Convolutional neural network (LeNet)
Quotation and Translation: hands on learning and deep learning
We are now ready to put all the tools together and deploy your first fully functional convolutional neural network. When we first came into contact with the image data, we applied the multi-layer perceptron to the clothing pictures in the fashion MNIST dataset. Each picture in fashion MNIST is represented by a 28 × 28. In order to make these data applicable to multilayer perceptrons, that is, to receive the input as a one-dimensional fixed length vector, we first flatten each picture to generate a vector with a length of 784, and then use a series of fully connected layers to process them.
Now we have introduced convolution layer. We can keep the image in the original spatial organization grid and process it with a series of continuous convolution layers. In addition, since we use a convolution layer, we can enjoy considerable savings in the number of parameters required.
In this section, we will introduce one of the earliest published convolutional neural networks. Its benefits were first proved by Yann Lecun (then a researcher at at&t Bell Laboratories) to recognize handwritten digits in images -LeNet5. In the 1990s, they gave the first convincing evidence for LeNet's experiments, proving that it is possible to train convolutional neural networks through back propagation. Their model achieved outstanding results at that time (at that time, only support vector machine could match it), and was adopted to identify the deposit numbers on ATM machines. Some ATMs are still running the code Yang and his colleague Leon bottomou wrote in the 1990s.
Roughly speaking, we can think that LeNet is composed of two parts. (i) A convoluted layer; And (ii) a full connection layer. Before we dive into it, let's briefly review the LeNet model.
from IPython.display import Image Image(filename='../img/lenet.png')
Data flow in LeNet 5. The input is a handwritten number, and the output is the probability of 10 possible results.
Data flow in LeNet 5. The input is a handwritten number, and the output is the probability of 10 possible results.
The basic units in the convolution block are a convolution layer and a subsequent average pool layer (note that the maximum pool layer works better, but it was not invented in the 1990s). The convolution layer is used to identify spatial patterns in the image, such as lines and parts of objects, and the subsequent average pooling layer is used to reduce the dimension. The convolution layer block consists of repeated stacks of these two basic units. Each convolution layer uses a 5 × 5, and a sigmoid activation function is used to process each output (again, it is known that ReLU works more reliably, but it was not invented at that time). The first convolution layer has 6 output channels, and the second convolution layer further increases the channel depth to 16.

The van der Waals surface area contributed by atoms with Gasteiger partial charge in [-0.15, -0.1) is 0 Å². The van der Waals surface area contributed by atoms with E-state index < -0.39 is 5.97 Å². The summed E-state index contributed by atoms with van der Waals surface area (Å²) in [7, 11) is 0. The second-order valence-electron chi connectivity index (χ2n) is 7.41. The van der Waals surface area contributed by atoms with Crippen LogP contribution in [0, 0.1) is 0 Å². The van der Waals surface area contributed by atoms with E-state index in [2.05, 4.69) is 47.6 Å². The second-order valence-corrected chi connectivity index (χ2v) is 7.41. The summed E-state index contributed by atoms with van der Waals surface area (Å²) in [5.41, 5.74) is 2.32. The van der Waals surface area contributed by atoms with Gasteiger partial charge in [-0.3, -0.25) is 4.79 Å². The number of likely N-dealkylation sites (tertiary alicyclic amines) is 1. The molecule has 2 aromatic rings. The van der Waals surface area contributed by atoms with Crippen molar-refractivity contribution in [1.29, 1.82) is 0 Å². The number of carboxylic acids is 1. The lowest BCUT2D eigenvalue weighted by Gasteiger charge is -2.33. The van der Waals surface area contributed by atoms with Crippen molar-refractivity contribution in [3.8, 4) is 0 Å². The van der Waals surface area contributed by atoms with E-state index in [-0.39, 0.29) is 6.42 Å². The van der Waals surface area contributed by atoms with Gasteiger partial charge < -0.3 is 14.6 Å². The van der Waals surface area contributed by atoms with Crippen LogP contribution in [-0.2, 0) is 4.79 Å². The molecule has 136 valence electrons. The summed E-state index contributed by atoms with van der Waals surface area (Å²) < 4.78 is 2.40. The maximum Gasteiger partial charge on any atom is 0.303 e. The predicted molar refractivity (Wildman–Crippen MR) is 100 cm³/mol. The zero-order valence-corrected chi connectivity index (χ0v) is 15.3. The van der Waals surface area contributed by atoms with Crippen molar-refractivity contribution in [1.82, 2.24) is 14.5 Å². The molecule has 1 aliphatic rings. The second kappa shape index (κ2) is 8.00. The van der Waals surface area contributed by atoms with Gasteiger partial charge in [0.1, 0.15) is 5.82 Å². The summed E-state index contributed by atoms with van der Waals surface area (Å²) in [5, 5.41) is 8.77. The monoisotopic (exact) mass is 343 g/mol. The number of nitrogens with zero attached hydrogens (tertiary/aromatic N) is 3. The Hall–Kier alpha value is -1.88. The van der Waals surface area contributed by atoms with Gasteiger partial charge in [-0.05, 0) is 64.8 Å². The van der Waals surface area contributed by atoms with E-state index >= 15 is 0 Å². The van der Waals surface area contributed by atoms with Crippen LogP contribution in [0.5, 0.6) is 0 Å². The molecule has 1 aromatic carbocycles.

However, in line with the increase in the number of such channels, the height and width are greatly reduced. Therefore, increasing the number of output channels makes the parameter sizes of the two convolution layers similar. The size of the two average pooling layers is 2 × 2. Take the span as 2 (note that this means that they do not overlap). In other words, the pooled layer downsamples the representation so that it is exactly one fourth the size before pooling.
The convolution block emits an output whose size is given by (batch size, channel, height, width). Before we pass the output of the convolution block to the fully connected block, we must flatten each instance in the mini batch. In other words, we tansform this 4D input into the 2D input expected by the full connection layer: as a reminder, the first dimension indexes the examples in the mini batch, and the second dimension gives the plane vector representation of each example. LeNet's full connection layer block has three full connection layers with 120, 84 and 10 outputs respectively. Because we are still classifying, the 10 dimensional output layer corresponds to the number of possible output categories.